The Backcountry Pad marries a backpacking harness with a bouldering pad. From Organic Climbing and Mystery Ranch Backpacks, this fall-catching surface can carry deep into the mountains. We put it to the test in Texas for this review.
Core bouldering brand Organic Climbing released the Backcountry Pad during the 3rd Annual Joe’s Valley Fest on October 20–22, 2017. With a real backpack harness system from Mystery Ranch, boulderers can carry the Backcountry Pad far into remote areas.
Aiming to improve carrying capacity and comfort, the made-in-America climbing brand teamed up with Mystery Ranch, a brand known for heavy-load backpacks to utilize its adjustable yoke harnessing system.
Read on to learn about the pad and harness system and how it performed in the field.
Soft Landings With Organic Climbing Backcountry Pad: $345
Organic Climbing based the Backcountry Pad on its coveted Big Pad, the brand’s thickest pad.
One inch of U.S.-sourced memory foam resists creasing and makes up the top layer. One inch of urethane rubber closed-cell foam rides underneath to battle bottoming. A full three inches of soy-based open-cell foam at the base provides cushion.
The Backcountry Pad’s simple bi-fold design employs a hybrid hinge; only the one-inch memory foam top layer remains continuous and folds taco style. The pad cover is 1050d ballistic nylon, while the top cover is 1000d Cordura nylon.
Each Organic Climbing Pad is unique. Customers specify color combinations for the top cover, or they can design a fully custom top cover (for an extra fee).
Three external carrying handles ease handling. There is an extra attachment point at the hinge-side handle for piggybacking additional pads.
Four diminutive (three on the side, one on the bottom), crushproof metal buckles hold the pad closed.
Comfortable Carry with the Mystery Ranch Suspension System
The adjustable suspension system goes far beyond the simple shoulder straps and webbing hip belt found on most bouldering pads. This is where the pad really shines.
Thicker, pre-curved plastic and foam shoulder straps improve comfort and load control. The load lifters attach to the pad via metal hooks and daisy chain webbing that has ten anchoring points to provide a wide range of vertical adjustment. An ergonomically curved plastic frame sheet affords a rigid platform to aid with pad positioning and stabilization.
Organic Climbing’s “Muffin Protector Deluxe” hip belt adds both comfort and carrying capacity, offering a breathable mesh liner, EVA foam padding, and six inches of maximum width. All of these suspension components are easily removable to ensure a consistent landing zone.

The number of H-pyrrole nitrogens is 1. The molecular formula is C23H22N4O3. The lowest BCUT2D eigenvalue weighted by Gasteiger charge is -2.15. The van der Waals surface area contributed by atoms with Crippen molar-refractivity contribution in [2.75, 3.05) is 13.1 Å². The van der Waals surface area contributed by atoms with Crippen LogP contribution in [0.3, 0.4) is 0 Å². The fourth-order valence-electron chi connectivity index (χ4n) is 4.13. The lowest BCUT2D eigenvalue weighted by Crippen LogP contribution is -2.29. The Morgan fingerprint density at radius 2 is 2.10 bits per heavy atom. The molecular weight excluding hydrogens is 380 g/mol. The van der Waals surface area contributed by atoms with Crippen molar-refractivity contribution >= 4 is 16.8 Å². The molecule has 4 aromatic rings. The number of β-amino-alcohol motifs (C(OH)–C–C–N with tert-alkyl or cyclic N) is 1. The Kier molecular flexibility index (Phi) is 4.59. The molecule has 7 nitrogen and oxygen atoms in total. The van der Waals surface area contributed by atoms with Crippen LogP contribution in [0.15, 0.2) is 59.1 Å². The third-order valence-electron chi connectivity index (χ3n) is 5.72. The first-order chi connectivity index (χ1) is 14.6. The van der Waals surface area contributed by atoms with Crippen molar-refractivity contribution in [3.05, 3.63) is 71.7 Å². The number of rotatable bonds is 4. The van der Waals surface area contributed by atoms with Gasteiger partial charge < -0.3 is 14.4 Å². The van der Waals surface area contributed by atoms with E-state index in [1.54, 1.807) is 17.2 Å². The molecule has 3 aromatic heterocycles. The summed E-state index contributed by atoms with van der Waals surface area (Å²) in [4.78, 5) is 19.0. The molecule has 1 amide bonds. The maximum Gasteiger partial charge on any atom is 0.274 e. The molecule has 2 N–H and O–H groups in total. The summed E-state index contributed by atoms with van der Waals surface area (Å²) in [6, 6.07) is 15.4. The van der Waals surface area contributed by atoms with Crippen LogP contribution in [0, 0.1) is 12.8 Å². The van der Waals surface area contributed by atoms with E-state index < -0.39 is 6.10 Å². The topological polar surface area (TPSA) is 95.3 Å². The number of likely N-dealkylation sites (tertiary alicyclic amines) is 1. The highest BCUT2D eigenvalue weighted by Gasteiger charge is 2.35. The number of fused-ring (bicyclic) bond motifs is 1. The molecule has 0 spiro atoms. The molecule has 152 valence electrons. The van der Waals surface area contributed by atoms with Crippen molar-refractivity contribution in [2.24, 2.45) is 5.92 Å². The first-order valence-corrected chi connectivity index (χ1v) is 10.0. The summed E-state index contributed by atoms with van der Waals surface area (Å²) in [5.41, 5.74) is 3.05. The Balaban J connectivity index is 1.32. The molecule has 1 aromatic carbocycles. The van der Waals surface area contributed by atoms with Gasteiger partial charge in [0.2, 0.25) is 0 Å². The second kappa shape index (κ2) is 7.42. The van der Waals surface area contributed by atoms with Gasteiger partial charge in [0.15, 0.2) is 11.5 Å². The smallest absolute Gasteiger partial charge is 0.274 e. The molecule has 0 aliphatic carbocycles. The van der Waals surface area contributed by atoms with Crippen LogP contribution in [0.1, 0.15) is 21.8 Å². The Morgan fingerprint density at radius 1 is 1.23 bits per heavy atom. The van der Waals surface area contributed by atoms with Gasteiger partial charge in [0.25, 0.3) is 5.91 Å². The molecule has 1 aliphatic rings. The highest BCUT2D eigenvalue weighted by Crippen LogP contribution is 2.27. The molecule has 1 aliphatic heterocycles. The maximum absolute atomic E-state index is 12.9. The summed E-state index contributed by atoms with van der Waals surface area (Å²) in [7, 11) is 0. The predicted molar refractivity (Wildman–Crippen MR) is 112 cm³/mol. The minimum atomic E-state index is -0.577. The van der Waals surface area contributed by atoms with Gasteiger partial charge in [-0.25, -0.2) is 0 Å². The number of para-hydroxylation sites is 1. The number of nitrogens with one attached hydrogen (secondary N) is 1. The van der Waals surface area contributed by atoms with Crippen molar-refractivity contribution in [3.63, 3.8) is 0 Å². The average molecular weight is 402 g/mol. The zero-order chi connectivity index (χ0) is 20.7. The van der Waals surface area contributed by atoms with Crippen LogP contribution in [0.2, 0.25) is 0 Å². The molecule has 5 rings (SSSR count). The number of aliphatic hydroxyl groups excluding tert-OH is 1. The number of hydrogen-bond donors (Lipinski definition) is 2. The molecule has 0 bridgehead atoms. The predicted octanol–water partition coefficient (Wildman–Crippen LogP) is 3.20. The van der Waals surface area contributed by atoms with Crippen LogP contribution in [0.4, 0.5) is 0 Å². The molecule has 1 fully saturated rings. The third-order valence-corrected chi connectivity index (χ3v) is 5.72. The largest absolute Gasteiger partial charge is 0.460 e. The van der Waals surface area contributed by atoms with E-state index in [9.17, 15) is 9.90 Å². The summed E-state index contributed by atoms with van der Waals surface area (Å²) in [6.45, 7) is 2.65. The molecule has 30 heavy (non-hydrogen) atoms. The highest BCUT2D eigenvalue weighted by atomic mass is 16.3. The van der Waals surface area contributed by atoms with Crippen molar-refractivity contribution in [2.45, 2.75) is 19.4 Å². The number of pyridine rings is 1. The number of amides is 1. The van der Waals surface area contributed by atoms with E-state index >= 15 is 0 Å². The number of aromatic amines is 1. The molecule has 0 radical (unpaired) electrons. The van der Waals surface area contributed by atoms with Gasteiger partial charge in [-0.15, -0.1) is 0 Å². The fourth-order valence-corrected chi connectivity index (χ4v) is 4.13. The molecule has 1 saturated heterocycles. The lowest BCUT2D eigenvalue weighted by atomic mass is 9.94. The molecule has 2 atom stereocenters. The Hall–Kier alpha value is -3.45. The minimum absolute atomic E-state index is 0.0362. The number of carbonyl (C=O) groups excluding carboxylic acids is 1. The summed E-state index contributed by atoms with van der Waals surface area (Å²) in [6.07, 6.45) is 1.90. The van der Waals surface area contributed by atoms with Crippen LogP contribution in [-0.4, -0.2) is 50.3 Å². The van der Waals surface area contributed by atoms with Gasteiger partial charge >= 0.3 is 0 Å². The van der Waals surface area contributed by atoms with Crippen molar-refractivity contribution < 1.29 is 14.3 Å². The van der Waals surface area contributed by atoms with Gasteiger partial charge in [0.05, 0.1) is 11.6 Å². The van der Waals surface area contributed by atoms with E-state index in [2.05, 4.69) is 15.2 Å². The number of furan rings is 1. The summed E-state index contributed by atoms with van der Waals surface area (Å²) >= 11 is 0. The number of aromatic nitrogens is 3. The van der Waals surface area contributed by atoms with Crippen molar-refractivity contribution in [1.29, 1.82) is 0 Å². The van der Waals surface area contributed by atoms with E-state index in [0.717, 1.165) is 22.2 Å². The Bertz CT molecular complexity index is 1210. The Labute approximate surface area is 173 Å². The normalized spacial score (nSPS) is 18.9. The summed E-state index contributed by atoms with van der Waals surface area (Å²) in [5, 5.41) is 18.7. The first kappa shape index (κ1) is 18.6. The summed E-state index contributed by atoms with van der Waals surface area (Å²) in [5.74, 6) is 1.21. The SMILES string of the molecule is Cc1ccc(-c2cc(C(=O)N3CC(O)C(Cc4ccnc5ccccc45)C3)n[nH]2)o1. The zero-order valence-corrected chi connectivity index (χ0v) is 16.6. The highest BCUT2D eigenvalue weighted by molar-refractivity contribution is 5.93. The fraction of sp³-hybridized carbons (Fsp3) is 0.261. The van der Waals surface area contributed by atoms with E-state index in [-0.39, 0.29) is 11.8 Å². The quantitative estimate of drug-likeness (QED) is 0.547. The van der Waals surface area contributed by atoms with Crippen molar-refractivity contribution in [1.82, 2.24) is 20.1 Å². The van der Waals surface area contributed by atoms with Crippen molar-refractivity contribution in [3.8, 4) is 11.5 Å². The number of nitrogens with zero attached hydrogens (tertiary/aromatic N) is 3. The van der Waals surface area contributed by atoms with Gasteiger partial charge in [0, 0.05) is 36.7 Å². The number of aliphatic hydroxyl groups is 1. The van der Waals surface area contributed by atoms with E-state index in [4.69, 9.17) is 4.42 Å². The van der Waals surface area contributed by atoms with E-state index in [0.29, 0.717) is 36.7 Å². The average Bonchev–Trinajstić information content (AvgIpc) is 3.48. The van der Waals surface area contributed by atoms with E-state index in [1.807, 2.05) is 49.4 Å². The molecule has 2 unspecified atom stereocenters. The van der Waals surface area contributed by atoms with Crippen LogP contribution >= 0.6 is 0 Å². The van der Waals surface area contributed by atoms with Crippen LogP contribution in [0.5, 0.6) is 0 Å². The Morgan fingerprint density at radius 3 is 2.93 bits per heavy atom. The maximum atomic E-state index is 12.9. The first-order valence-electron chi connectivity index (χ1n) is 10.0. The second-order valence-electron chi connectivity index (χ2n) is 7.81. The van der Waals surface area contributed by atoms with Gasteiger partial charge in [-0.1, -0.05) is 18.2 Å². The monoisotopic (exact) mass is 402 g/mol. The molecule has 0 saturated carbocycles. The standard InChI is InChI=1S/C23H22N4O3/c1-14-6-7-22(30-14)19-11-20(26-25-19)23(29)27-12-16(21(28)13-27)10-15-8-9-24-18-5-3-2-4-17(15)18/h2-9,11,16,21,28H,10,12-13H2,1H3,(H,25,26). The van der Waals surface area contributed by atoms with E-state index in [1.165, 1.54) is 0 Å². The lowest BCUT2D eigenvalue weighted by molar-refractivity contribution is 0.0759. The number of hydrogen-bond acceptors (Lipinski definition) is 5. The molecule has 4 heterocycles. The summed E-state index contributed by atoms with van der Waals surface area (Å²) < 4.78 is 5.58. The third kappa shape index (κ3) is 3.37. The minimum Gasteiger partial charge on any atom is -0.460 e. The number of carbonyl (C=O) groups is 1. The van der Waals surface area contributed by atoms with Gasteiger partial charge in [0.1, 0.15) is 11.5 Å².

Organic Climbing Backcountry Pad: “I Never Bottomed Out”
I tested the Organic Climbing Backcountry Pad at granite and limestone bouldering areas around Austin, Texas. First off, the pad is huge on the back. When closed, it measures 29 x 46 x 10 inches. These dimensions force active dodging of tree branches and removing the pad for portability; both happened more often than with smaller pads.
The pad is hefty compared to smaller units, with a verified weight of 21 pounds, 12 ounces. But the suspension system is surprisingly comfortable once the load lifter straps are adjusted correctly for climber height.
The pad and suspension system had zero issues with swallowing 40+-liter backpacks and ferrying the heavy combination (tested up to 40 pounds) over long distances. Because there are no closure flaps or storage pockets on the Backcountry Pad, using a bag or pack inside was a must.
The Backcountry Pad’s 46 x 58-inch open footprint provides a more squarish landing zone when compared to other big pads or tri-fold pads. Five inches of foam lends massive confidence, particularly over rocky ground. The foam is on the stiff side, but the taller the boulder problems got, the more this relative stiffness matters.
Not once did I or any other tester bottom the pad out, regardless of fall distance. Although the hybrid hinge design makes the split in the foam barely noticeable when the landing area is flat, care must be applied when the landing zone is uneven. The pad folded upon impact in certain situations. Thus, orienting the hinge axis in the most stable direction is prudent.
Using the pad in the folded position as a cheater stack requires holding the pad shut or using the buckles, as the pad wants to reopen. I know through experience that this improves as the pad is broken in.
Remote Boulder Climbers Will Love The Backcountry Pad
The Organic Backcountry Pad is on the smaller side of large bouldering pads. If obtaining the largest landing zone possible is the concern, there are larger options. While standard pads are roughly 3 x 4 feet, the Backcountry is still massive at almost 4 x 5 feet.
Even larger pads exist, though. The Black Diamond Equipment’s Mondo Pad (44 x 65 inches) and the Metolius Climbing Magnum Crash Pad (47 x 70 inches) have larger landing areas. The dimensions of the Backcountry Pad make it too short for use as a sleeping pad. Its bi-fold design makes it too large to fit in some vehicles.
The Organic Climbing Backcountry Pad is well built and durable. It answers the call when the boulders are far into the wilderness, supplies bound, and multiple pads are in play.
The Mystery Ranch suspension system is unique and capable of harnessing large, heavy loads over long distances. Larger pads are available, but when mantling an airy, slopey, and frightening top-out, Organic Climbing’s five inches of proven foam can supply that last bit of confidence to commit and find glory.